Sunday, July 20, 2008

Spiritual exercises in the Bay Area?

By spiritual exercises, I don't mean specifically the work by St. Ignatius of Loyola or the regimen of prayer and meditations offered therein, but Catholic Christian retreats in general. In some situations "exercise" may be more appropriate, especially if one has lost the habit of frequent prayer.

Doing some searches on Opus Dei centers on the internet, I looked up Arnold Hall, the Opus Dei retreat center in Pembroke, MA. I went on retreat there once... I can't remember if I met the Cal grad student in Chinese history there or at Trumbull Manor. I think it was the latter.

A photo of the chapel in Lockwood @ Arnold Hall:


Having posted so much on Opus Dei recently, maybe I should go to one of the men's recollections one of these days... I don't know of anything comparable in the Bay Area. I believe there are days of recollection at St. Stephen in Sacramento. How about at the ICRSS's St Margaret Mary Church in Oakland? The Dominicans of the Western Province do maintain a retreat house, but I don't see any other spiritual exercises for the laity. Do the Dominicans do days or evenings of recollection, or is that too modern of a practice? I wouldn't entrust myself to the Jesuit retreat house in Los Altos or the Catholic Spirituality Center for the diocese of San Jose.

Wouldn't it be something if Opus Dei priests were to celebrate the liturgy of the eucharist ad orientem? How much resistance there is to the reform of the reform among members of the Priestly Society of the Holy Cross? Kneeling for the reception of communion is observed at Opus Dei Masses. (I think receiving on the tongue is as well, if I remember correctly.)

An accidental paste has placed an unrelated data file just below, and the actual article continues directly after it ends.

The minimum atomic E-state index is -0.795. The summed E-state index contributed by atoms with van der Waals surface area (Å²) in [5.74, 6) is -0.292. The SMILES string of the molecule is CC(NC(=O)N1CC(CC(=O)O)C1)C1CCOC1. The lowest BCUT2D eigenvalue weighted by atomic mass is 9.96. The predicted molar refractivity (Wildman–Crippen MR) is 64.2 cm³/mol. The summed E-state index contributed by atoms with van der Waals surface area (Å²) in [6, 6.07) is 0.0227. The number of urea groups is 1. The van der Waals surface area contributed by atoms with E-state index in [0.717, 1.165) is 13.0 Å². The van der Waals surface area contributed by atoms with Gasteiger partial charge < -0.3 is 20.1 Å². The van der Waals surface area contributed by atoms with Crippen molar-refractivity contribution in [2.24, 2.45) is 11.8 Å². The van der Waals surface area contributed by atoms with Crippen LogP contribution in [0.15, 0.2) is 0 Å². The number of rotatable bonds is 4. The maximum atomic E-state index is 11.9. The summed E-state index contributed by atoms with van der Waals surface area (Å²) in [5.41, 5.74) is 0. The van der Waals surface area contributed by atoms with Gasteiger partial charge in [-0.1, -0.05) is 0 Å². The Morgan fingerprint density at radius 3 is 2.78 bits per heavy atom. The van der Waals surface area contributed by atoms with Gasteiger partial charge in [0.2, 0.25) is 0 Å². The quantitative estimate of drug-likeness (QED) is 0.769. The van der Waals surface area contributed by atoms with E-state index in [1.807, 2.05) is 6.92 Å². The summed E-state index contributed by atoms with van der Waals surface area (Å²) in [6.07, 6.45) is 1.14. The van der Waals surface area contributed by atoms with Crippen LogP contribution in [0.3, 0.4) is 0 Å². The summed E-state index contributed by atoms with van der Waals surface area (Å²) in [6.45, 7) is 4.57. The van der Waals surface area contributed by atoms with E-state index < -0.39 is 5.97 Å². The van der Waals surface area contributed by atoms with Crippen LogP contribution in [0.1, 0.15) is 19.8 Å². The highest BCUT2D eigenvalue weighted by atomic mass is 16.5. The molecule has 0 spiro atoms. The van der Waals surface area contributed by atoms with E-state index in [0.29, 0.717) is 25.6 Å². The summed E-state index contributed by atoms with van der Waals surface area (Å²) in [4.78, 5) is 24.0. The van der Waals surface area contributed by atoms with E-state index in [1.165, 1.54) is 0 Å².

When I last saw Mrs. O, she asked me if I was still involved with Opus Dei activities, and I said no, not since I went to the East Coast to take classes at Christendom. I've given my impressions of Opus Dei spirituality here. I had hoped to both improve my spiritual life and to meet young Catholics and make some friends through attendance at Opus Dei activities, but this hasn't happened in the past, and it didn't happen at Elmbrook. Maybe it's expecting too much from such a short time. There are some numeraries [professionals] living in the college student residences, I believe; still, it's probably only a temporary residence for the college students.

The spirituality of Opus Dei is a rather modern spirituality. I am still looking to develop a liturgical piety, a spirituality centered in the Church's liturgy and emphasizing a return to the praying of the Liturgy of the Hours, or the Divine Office. Of course, for those who seek a restoration of the liturgical tradition of the Roman Rite, there are problems with both the new office, and the 1962. (See Prof. Laszló Dobszay's "Critical Reflections on the Divine Office".)